Mani, who spent R800,000 over a three-month period before the error was spotted, was found guilty of theft by the East London Regional Court. She is expected to be back in court on 8 March 2022.
In a statement, NSFAS reiterated the facts stated in 2017, which showed that no financial loss suffered on the part of the scheme, as a result of the payment error.
NSFAS spokesperson, Kagisho Mamabolo, maintained that no payment of R14m was transferred into any student or university account - intended for Mani, and that the normal monthly payment of R1,400 was paid by NSFAS to WSU intended for Mani.
Mamabolo also emphasised that no relationship or contractual agreement exists between NSFAS and Intellimali, a service provider appointed by the university to disburse funds to the students.
“The CEO of Intellimali confirmed that, Intellimali takes full administrative and financial responsibility for the incident. Neither the funder, National Student Financial Aid Scheme, nor the university have erred in any way, and they are not responsible for this,” Mamabolo highlighted.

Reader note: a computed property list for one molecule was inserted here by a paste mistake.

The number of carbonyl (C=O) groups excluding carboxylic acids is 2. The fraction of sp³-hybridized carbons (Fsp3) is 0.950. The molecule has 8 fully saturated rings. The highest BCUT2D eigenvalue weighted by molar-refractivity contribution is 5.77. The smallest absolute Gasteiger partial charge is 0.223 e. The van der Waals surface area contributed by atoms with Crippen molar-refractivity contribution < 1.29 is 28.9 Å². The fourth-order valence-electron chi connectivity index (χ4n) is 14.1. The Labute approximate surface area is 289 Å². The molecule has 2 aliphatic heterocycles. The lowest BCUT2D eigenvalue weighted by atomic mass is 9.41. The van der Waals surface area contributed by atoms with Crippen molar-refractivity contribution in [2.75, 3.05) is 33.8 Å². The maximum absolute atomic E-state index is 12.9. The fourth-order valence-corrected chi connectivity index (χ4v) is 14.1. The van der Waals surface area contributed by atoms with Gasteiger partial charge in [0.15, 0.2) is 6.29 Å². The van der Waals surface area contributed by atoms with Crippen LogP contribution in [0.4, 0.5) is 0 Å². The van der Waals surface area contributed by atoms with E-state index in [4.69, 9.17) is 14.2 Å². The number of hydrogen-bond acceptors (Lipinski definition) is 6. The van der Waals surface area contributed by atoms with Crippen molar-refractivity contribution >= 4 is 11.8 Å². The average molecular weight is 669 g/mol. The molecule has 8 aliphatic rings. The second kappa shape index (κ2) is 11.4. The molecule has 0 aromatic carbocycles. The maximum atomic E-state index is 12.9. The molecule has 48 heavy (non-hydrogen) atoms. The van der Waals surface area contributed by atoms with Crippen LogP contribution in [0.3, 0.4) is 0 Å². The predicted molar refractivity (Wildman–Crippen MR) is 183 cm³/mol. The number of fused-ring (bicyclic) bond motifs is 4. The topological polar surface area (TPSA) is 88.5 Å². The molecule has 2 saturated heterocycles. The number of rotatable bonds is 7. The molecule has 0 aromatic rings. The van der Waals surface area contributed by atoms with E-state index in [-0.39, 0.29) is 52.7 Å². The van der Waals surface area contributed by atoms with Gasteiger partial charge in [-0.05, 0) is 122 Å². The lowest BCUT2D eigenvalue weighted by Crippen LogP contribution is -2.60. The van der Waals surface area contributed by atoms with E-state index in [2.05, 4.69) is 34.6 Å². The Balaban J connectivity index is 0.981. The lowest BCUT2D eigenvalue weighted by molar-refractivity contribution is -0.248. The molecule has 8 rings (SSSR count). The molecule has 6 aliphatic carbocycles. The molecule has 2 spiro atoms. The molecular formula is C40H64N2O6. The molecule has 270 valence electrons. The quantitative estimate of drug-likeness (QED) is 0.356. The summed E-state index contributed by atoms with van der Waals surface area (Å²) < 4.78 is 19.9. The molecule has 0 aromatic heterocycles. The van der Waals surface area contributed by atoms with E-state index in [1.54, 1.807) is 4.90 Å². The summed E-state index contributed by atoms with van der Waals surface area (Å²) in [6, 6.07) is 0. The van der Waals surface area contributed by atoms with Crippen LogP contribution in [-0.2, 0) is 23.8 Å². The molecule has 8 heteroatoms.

Mamabolo said NSFAS was informed that WSU appointed Intellimali as a service provider to administer the payment of allowances to WSU students.
“At the time NSFAS had a meeting with the Walter Sisulu University and service provider Intellimali, to conclude a way-forward regarding the R14m saga,” Mamabolo explained.
Mamabolo said that NSFAS is improving its disbursement processes, through a direct disbursement mode from NSFAS to the student bank account, and “an announcement will be made in due course about this initiative by the new NSFAS Board”.
The NSFAS Board and management has also expressed its appreciation to all the stakeholders, including investors, funders, partners and students who believed in the scheme and supported Mani during this difficult time.
Mamabolo said the scheme will continue the consultations with the student leadership and formations across the country, to ensure that “student’s interests are at the heart of everything we do”.
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